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To be completely honest, I was really scared making this.

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Let's Get This Halloween Started Off Right... With a Video From Ryan Gosling's Dead Man's Bones

Posted By on Mon, Oct 31, 2011 at 8:57 AM

I've waited a long time to post this video, thought through every conceivable occasion, and figured today makes at least a little sense seeing as the band Dead Man's Bones was originally intended to soundtrack a play about a monster falling in love with a ghost. When the project fell through, they — they being the perfect human specimen/famous actor in the video above, along with his not-bad looking friend Zach Shields — decided to shift their focus to the songs they had written for it. ANTI- put out the album two years ago; an underrated blend of saloon-style goth and imperfect Arcade Fire-like grandeur featuring the Silverlake Conservatory Children's Choir, though this song, by far one of the band's saddest, never made it onto the album. Also, Ryan Gosling. (And his not bad-looking friend.) Happy Halloween.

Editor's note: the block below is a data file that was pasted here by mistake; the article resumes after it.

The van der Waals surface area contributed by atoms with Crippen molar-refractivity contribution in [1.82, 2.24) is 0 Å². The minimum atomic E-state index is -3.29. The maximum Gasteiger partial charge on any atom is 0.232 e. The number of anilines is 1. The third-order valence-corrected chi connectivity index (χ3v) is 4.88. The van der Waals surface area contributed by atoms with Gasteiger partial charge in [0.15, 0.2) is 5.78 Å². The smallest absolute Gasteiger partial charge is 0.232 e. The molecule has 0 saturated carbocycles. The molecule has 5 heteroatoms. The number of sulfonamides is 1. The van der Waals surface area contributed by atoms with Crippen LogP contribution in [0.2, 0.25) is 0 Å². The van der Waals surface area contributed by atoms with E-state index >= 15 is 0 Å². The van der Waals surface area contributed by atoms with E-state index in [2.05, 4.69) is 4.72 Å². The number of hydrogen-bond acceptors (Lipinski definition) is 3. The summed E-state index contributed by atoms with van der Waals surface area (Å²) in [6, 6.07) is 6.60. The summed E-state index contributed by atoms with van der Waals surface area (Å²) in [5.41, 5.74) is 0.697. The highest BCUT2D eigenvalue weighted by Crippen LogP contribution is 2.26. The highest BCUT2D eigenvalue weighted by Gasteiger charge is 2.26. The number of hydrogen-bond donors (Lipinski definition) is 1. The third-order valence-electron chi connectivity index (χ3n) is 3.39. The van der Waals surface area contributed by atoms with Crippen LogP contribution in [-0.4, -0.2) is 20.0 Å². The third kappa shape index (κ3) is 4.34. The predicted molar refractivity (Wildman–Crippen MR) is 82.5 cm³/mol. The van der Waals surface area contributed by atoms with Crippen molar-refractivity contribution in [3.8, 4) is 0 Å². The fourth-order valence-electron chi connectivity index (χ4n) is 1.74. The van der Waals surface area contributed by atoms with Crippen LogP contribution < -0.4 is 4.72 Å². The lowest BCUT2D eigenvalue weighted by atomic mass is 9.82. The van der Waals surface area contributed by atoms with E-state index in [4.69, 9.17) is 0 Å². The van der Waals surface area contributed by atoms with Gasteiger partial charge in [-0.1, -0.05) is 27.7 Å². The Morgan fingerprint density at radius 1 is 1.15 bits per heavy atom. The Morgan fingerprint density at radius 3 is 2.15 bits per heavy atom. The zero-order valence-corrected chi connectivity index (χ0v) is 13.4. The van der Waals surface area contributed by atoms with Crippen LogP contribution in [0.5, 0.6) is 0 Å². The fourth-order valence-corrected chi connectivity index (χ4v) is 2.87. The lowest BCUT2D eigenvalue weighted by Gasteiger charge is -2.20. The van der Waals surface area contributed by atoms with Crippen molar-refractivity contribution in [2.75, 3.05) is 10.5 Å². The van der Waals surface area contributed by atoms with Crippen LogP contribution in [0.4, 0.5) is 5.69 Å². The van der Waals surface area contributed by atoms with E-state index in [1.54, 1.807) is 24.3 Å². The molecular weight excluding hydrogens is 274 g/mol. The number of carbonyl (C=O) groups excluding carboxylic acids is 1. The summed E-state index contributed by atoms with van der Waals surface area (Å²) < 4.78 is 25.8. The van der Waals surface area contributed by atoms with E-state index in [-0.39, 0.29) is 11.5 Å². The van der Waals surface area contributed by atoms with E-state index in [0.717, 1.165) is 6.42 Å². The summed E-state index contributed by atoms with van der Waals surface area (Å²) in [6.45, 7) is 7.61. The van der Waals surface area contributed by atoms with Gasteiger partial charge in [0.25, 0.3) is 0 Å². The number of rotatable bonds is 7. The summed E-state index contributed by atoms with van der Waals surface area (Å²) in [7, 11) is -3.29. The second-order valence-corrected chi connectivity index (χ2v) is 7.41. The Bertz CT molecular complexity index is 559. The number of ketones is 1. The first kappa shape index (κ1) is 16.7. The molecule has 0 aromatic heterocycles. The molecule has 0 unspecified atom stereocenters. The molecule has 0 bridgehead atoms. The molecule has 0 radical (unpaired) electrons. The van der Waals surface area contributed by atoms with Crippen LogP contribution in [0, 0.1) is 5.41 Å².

Oh, ok, I'll watch more.

And live at (Le) Poisson Rouge? Twist my arm.

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Friday, October 28, 2011

What Are Ryan Adams and Mandy Moore Going to Be for Halloween? A Parting Thought Before the Weekend

Posted By on Fri, Oct 28, 2011 at 4:05 PM

Managing editor Mike Conklin brought this video to my attention, fully aware that my guiding principle in life is What Would Mandy Moore Do? He, meanwhile, appreciates the second track on every Ryan Adams album more than is deemed acceptable by trend-chasing music critics of the day (hi, Mike!). Here's a Halloween-appropriate video that we can both enjoy, its highlights being three-fold: (1) Ryan telling the paparazzi that they'e a bunch of assholes while they hound the couple about their Halloween costumes, (2) Mandy chiming in with "Aww, it's all good!" and other chirpy sentiments throughout the exchanage, (3) Ryan and Mandy being the most underrated celebrity couple in the best-dressed, well-coifed department. In conclusion, you and your friends should be Ryan Adams and Mandy Moore for Halloween, not a bunch of assholes.